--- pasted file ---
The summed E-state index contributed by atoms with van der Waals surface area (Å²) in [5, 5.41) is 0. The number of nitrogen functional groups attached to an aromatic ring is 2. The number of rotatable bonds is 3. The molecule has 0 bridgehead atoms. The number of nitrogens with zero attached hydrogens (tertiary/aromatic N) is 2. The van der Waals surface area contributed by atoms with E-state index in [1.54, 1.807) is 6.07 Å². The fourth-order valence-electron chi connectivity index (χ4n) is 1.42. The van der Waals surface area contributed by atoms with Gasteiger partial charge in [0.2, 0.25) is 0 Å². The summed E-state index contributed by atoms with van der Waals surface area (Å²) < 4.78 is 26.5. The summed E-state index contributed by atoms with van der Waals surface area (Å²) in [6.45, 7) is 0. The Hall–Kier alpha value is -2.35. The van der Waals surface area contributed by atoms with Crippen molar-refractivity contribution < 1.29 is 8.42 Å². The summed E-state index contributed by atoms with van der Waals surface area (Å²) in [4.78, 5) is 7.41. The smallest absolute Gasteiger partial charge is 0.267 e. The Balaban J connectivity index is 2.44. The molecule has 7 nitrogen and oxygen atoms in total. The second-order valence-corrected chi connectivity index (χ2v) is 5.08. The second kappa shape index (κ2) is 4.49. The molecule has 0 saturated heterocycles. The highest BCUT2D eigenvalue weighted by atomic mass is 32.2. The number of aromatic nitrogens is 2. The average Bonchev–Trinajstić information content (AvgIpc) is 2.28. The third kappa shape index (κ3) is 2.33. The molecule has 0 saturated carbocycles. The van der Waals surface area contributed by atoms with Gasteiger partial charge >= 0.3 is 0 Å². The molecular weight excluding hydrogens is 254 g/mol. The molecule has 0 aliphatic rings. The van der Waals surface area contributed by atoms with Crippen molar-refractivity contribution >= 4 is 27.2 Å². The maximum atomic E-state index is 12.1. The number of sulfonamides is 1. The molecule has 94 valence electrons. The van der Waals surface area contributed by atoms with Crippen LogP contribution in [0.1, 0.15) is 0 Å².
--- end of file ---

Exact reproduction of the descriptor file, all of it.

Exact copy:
The summed E-state index contributed by atoms with van der Waals surface area (Å²) in [5, 5.41) is 0. The number of nitrogen functional groups attached to an aromatic ring is 2. The number of rotatable bonds is 3. The molecule has 0 bridgehead atoms. The number of nitrogens with zero attached hydrogens (tertiary/aromatic N) is 2. The van der Waals surface area contributed by atoms with E-state index in [1.54, 1.807) is 6.07 Å². The fourth-order valence-electron chi connectivity index (χ4n) is 1.42. The van der Waals surface area contributed by atoms with Gasteiger partial charge in [0.2, 0.25) is 0 Å². The summed E-state index contributed by atoms with van der Waals surface area (Å²) < 4.78 is 26.5. The summed E-state index contributed by atoms with van der Waals surface area (Å²) in [6.45, 7) is 0. The Hall–Kier alpha value is -2.35. The van der Waals surface area contributed by atoms with Crippen molar-refractivity contribution < 1.29 is 8.42 Å². The summed E-state index contributed by atoms with van der Waals surface area (Å²) in [4.78, 5) is 7.41. The smallest absolute Gasteiger partial charge is 0.267 e. The Balaban J connectivity index is 2.44. The molecule has 7 nitrogen and oxygen atoms in total. The second-order valence-corrected chi connectivity index (χ2v) is 5.08. The second kappa shape index (κ2) is 4.49. The molecule has 0 saturated heterocycles. The highest BCUT2D eigenvalue weighted by atomic mass is 32.2. The number of aromatic nitrogens is 2. The average Bonchev–Trinajstić information content (AvgIpc) is 2.28. The third kappa shape index (κ3) is 2.33. The molecule has 0 saturated carbocycles. The van der Waals surface area contributed by atoms with Gasteiger partial charge >= 0.3 is 0 Å². The molecular weight excluding hydrogens is 254 g/mol. The molecule has 0 aliphatic rings. The van der Waals surface area contributed by atoms with Crippen molar-refractivity contribution >= 4 is 27.2 Å². The maximum atomic E-state index is 12.1. The number of sulfonamides is 1. The molecule has 94 valence electrons. The van der Waals surface area contributed by atoms with Crippen LogP contribution in [0.1, 0.15) is 0 Å².